TNF-α and IL-6 are chemoattractant molecules that cause neutrophil infiltration and exacerbate the inflammatory response. In the present study, TNF-α levels increased in animals subjected to MV without humidification. This can be compared to the findings of Pillow et al. [17], who found an increase in pro-inflammatory cytokine mRNA expression in lung tissue 3 hours after hyperoxic ventilation with cold and dry air without affecting ventilation mechanics. Tremblay et al. [9] reported an increase in TNF-α, IL-1β, IL-6, MIP-2, and IL-10 cytokine levels in the bronchoalveolar lavage obtained from isolated, non-perfused rat lungs ventilated for 2 hours. Von Bethmann et al. [18] also detected TNF-α and IL-6 in the perfusion liquid from isolated rat lungs that were ventilated with high volumes. These results suggest that TNF-α and IL-6 play important roles in the initiation and/or dissemination of systemic inflammatory responses after MV. Our data suggest that non-humidified MV can induce limited inflammation in previously healthy airways. Similarly, the increase in plasma levels of TNF-α and IL-6 shows a statistically significant correlation with changes in Pplat, FRC, and Cstat.

The decrease in Cstat in group I probably occurred because the gas was not able to pass through the upper airway. This caused loss of humidity in the upper respiratory tract and, consequently, its dehydration. When dry gas reaches the gas exchange zone, the production of surfactant is affected. This, in turn, decreases the alveolar surface tension and generates atelectasis zones, dry secretions, and airway obstruction. Together, these effects alter the pulmonary resistance and, consequently, the Cstat. Greenspan et al. [19] showed that five minutes of breathing dry and cold ambient gas caused a decrease in pulmonary Cstat in ventilated infants. The decrease in Cstat values observed in the group I animals is consistent with results reported by Rashad et al. [20], Fonkalsrud et al. [21], and Marfatia et al. [22], who studied the effect of MV with and without gas humidification in rabbits and dogs. They found that Cstat decreases when dry gas is administered. Our results are also in agreement with those of Sottiaux [23], who showed that changes in Cstat, Raw, and FRC could occur due to dry gas as well as to over-humidified gas.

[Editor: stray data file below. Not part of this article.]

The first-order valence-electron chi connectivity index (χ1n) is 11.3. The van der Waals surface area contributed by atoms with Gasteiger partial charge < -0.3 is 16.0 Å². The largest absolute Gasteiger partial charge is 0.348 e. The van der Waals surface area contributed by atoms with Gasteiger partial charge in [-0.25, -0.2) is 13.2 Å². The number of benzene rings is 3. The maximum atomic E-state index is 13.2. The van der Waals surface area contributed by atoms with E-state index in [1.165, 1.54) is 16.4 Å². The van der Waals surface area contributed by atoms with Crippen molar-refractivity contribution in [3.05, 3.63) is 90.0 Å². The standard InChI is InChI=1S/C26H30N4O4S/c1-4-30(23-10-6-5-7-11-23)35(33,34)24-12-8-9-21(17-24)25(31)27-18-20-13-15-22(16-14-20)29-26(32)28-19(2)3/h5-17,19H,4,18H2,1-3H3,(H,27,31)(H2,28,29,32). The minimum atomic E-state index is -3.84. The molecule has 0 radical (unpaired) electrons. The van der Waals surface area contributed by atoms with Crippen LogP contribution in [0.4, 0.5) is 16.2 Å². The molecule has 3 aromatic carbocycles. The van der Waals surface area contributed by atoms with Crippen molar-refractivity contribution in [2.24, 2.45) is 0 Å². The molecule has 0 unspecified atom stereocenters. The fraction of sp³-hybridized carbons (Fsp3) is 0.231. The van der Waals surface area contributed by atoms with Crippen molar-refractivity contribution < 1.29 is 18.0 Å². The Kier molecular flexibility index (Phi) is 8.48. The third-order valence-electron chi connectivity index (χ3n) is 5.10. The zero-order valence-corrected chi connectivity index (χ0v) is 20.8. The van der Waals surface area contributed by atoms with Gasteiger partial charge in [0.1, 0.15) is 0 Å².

There are several peculiarities in the way dogs disseminate heat compared to humans. Dogs essentially do not have sweat glands; instead, they sweat and disseminate heat primarily through the respiratory system through evaporation during panting. When a dog is subjected to general anesthesia and invasive MV, its panting capacity is lost. This limits the evaporation of humidity, causing an increase in the relative humidity of the upper airway. We can thereby speculate, although the humidification levels were not measured, that the decreased Cstat in group II animals in this study may have originated because of such an increase in airway humidity; the excess humidity in the pulmonary parenchyma occupies space, leading to surfactant dilution and a decrease in surface tension, factors that can induce alveolar collapse. Additionally, Froese and Bryan [24] showed that the effects of anesthetic gas administration and dorsoventral position can cause changes in pulmonary Cstat due to displacement of the diaphragm.